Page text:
So here I go. It’s online to grapple with Ebay’s alleged help facility. As with most of these services, any query must have its essence crammed into one of the standard formats they offer – these are the questions most people ask us; if you’re not like most people, then too bad.

Inevitably my particular problem isn’t offered, so I choose the nearest equivalent, and next day I get a reply. The first line of defence is to tell me that the issue must be with Paypal who, predictably, have erected the same impenetrable walls of obfuscation. After going three rounds with both Paypal and Ebay, both of whom deny any awareness of any problem, or possible reason for the same, I am eventually directed to Ebay’s ‘live chat’. This looks promising – the chance of a rational question and answer session which should, surely, deliver a way out of my online hell.

Live chat is a misnomer. (A word of warning to those who like that kind of thing – there’s no heavy panting or ecstatic moaning. Although probably plenty of other kinds of moaning by customers with other kinds of frustrations). It’s not a chat, it’s an online corrrespondence, and doesn’t feel any more ‘live’ than any email transaction. The live chatperson starts by thanking me, of course, for my query, apologising for keeping me waiting, and asking me initially to outline my problem. The apology is a fairly regular recurrence from then on, as I spend the next half hour chained to my computer with frequent updates as I slowly move up from 39th place in the queue. When my ‘representative’ has finally beaten 38 desperate customers into submission, it’s my turn. I’ve outlined my problem, and the ensuing chat goes something like this.

  • Ebay asks me to outline the problem (again).
  • I outine the problem (again).
  • Ebay affirms ‘so the problem is, Mr Jones, that your account is restricted, and you want to remove the restriction’.
  • Yes, that’s the problem I outlined, got it in one.
  • OK, we understand that your account is restricted, and you want to remove the restriction. And is your query specifically about this issue?
  • Yes, not just specifically, but also generally, vaguely, every way you can think of.
  • Thank you Mr Jones, if your problem is that your account is restricted and you want to remove the restriction, I will need to ask you some questions to see if we can resolve this situation.
  • Good, expected that, now we’re getting somewhere.
  • Several questions later, and it’s back to blaming Paypal.
  • No, no, no, they’ve said it’s nothing to do with my Paypal account, they’ve referred me back to you.
  • Mr Jones, I have to ask you to go to our Help page; when you receive our email response, click the link and one of my colleagues will be able to help you.

This fruitless chat has taken about 40 minutes. I endure this ritual twice more. The third time I do the outlining, waiting, reading apologies, repeat outlining, only to be told, 30 minutes later, that I have come to the wrong place entirely and need to follow this link to go through the process again. Right. Give up.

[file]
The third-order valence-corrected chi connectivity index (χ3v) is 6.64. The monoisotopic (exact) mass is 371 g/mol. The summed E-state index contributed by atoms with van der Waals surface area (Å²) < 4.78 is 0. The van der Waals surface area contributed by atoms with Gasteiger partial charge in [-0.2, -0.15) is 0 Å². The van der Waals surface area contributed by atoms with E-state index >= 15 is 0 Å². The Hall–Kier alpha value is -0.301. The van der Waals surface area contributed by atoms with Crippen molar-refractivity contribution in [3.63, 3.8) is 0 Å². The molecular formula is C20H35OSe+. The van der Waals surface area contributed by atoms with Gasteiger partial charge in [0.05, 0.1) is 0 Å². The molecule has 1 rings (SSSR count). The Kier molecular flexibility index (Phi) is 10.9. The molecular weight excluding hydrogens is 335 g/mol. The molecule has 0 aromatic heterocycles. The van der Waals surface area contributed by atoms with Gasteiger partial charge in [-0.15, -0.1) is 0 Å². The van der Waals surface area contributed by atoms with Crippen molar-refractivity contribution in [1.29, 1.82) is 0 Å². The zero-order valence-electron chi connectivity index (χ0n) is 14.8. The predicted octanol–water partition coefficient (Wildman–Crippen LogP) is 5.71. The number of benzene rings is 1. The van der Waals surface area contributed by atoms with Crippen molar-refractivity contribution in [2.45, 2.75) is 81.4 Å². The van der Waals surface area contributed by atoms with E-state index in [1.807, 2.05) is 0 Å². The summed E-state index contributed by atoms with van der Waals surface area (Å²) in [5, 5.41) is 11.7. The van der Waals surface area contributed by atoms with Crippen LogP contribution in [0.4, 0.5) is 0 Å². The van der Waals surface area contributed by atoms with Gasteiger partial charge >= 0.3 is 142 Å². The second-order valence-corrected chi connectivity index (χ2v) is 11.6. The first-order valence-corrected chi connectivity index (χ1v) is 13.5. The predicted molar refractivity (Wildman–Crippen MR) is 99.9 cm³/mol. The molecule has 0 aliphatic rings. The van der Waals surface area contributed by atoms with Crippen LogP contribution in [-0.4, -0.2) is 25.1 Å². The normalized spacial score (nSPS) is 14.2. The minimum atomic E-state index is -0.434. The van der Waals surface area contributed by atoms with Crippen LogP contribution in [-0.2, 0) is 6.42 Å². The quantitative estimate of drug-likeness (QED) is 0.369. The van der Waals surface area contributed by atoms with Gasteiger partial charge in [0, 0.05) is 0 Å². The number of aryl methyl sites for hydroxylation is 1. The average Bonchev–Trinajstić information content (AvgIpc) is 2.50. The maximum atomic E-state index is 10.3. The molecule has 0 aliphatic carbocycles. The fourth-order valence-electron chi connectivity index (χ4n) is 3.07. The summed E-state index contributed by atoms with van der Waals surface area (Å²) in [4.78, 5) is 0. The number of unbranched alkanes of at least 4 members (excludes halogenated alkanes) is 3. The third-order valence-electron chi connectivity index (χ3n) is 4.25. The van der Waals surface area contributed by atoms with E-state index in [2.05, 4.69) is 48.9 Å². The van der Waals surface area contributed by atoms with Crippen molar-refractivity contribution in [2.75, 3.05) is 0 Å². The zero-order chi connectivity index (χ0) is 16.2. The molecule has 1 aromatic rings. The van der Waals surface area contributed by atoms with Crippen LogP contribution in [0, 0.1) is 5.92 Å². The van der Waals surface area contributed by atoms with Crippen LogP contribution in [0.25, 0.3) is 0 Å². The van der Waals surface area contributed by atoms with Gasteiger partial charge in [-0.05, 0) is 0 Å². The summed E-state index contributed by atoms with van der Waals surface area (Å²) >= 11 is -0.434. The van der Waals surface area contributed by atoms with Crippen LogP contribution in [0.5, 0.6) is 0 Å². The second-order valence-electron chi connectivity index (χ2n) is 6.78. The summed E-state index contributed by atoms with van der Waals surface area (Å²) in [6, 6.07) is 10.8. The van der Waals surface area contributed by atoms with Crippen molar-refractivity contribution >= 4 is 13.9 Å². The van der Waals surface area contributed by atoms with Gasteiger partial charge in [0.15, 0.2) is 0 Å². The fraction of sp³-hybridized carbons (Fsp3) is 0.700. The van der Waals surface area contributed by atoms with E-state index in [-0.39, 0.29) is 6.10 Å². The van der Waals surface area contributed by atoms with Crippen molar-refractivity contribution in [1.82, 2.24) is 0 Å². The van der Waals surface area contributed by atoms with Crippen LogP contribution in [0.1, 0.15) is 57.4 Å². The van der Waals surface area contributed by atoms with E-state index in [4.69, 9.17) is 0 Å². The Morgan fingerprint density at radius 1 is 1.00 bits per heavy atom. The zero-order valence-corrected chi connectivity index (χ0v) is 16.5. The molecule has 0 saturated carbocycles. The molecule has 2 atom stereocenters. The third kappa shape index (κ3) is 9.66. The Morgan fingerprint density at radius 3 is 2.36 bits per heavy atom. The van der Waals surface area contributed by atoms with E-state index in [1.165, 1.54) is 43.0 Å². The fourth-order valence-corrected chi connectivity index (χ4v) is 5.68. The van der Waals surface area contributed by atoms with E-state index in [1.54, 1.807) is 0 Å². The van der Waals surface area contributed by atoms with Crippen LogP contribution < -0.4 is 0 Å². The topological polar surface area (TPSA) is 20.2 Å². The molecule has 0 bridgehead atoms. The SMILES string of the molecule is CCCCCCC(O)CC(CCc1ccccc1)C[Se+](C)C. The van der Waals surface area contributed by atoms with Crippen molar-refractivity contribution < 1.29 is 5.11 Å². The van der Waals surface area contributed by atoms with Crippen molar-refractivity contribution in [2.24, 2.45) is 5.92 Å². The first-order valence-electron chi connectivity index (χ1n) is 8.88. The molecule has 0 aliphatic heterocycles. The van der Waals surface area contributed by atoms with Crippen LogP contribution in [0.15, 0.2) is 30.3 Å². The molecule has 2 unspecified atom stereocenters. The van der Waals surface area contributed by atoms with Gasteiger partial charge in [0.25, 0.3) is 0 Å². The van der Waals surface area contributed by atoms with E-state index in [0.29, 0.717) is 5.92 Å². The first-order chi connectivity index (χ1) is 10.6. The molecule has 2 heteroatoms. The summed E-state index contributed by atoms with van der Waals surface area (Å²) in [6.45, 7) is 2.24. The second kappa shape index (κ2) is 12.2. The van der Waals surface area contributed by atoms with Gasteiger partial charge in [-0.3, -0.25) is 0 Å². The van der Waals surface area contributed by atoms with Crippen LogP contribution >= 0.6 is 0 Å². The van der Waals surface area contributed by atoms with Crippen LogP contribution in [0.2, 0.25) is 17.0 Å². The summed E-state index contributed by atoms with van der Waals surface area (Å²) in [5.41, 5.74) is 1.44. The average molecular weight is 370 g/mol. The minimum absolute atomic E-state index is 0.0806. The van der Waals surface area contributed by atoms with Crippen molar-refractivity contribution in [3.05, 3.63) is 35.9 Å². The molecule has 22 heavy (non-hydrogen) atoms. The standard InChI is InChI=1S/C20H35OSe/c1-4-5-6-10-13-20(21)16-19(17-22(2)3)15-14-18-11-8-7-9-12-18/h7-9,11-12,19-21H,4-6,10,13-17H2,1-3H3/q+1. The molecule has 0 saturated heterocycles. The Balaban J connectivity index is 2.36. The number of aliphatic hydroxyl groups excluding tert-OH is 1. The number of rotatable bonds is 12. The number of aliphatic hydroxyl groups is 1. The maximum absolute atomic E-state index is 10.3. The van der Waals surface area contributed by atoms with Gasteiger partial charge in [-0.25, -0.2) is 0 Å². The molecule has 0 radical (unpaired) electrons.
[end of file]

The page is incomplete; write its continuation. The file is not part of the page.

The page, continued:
I suddenly notice that my last email from the Pal Of Pay concludes with the words ‘Kindly note: try this number’ followed by an apparently valid, relevant, genuine-looking 0845 phone number. Yes, that’s very kindly.

I ring the number and spend 20 minutes on hold. Eventually something stirs at the other end of the line. The voice is a strange synthesis of Professor Stephen Hawking’s cosmic tones and the kind of stateless mid-Atlantic drawl that international golfers and tennis players acquire, and sounds as if it’s coming from a chamber at or near the bottom of the Pacific Ocean. I reckon that the voice does, just about, represent a real person, and decide to persevere. It identifies itself, improbably, as Brian.

Like the live chat, Brian has been programmed to repeat my question and his answer until, weeping with frustration, I go off and find something hard to kick. I eventually tell Brian that he isn’t helping me at all and that I’d like to speak to his supervisor who, presumably sharing the underwater lock-up, takes me through the same elaborate dance of outlining, questions, apology, repetition. And then finally, amazingly, she helps me. My account was restricted because Paypal were late paying Ebay my last monthly fees (I later discover that the reason for this lies with my bank cancelling a direct debit to Paypal without telling me). I need to reset Paypal as my preferred payment method and the problem will be solved. This takes me a couple of minutes. Any of these advisers, chatters, Brians could have told me this, if they had only treated me as an individual rather than an issue.

One week on, after 35 minutes on the phone, 12 emails to Ebay and Paypal, and three sessions of live chat totalling about 90 minutes, my issue is resolved, and I can once more put my Robert De Niro videos up for auction for anyone who still has the means to play them.

Thank you for your interest. Is there anything else I can help you with today?